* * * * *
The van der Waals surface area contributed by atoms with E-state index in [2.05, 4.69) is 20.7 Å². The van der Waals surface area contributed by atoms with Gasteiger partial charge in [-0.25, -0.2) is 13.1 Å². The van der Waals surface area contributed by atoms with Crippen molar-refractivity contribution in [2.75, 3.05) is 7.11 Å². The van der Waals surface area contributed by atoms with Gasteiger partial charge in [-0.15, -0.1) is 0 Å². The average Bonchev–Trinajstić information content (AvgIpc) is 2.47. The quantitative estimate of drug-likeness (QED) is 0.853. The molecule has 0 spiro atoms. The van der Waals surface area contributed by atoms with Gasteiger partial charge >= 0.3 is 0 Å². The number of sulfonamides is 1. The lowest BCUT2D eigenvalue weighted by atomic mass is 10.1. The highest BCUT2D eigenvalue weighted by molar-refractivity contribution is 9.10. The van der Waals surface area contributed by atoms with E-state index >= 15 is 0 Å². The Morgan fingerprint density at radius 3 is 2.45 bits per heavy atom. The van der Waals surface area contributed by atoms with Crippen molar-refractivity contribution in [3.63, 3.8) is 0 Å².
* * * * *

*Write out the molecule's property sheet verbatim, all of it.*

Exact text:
The van der Waals surface area contributed by atoms with E-state index in [2.05, 4.69) is 20.7 Å². The van der Waals surface area contributed by atoms with Gasteiger partial charge in [-0.25, -0.2) is 13.1 Å². The van der Waals surface area contributed by atoms with Crippen molar-refractivity contribution in [2.75, 3.05) is 7.11 Å². The van der Waals surface area contributed by atoms with Gasteiger partial charge in [-0.15, -0.1) is 0 Å². The average Bonchev–Trinajstić information content (AvgIpc) is 2.47. The quantitative estimate of drug-likeness (QED) is 0.853. The molecule has 0 spiro atoms. The van der Waals surface area contributed by atoms with Gasteiger partial charge >= 0.3 is 0 Å². The number of sulfonamides is 1. The lowest BCUT2D eigenvalue weighted by atomic mass is 10.1. The highest BCUT2D eigenvalue weighted by molar-refractivity contribution is 9.10. The van der Waals surface area contributed by atoms with E-state index >= 15 is 0 Å². The Morgan fingerprint density at radius 3 is 2.45 bits per heavy atom. The van der Waals surface area contributed by atoms with Crippen molar-refractivity contribution in [3.63, 3.8) is 0 Å².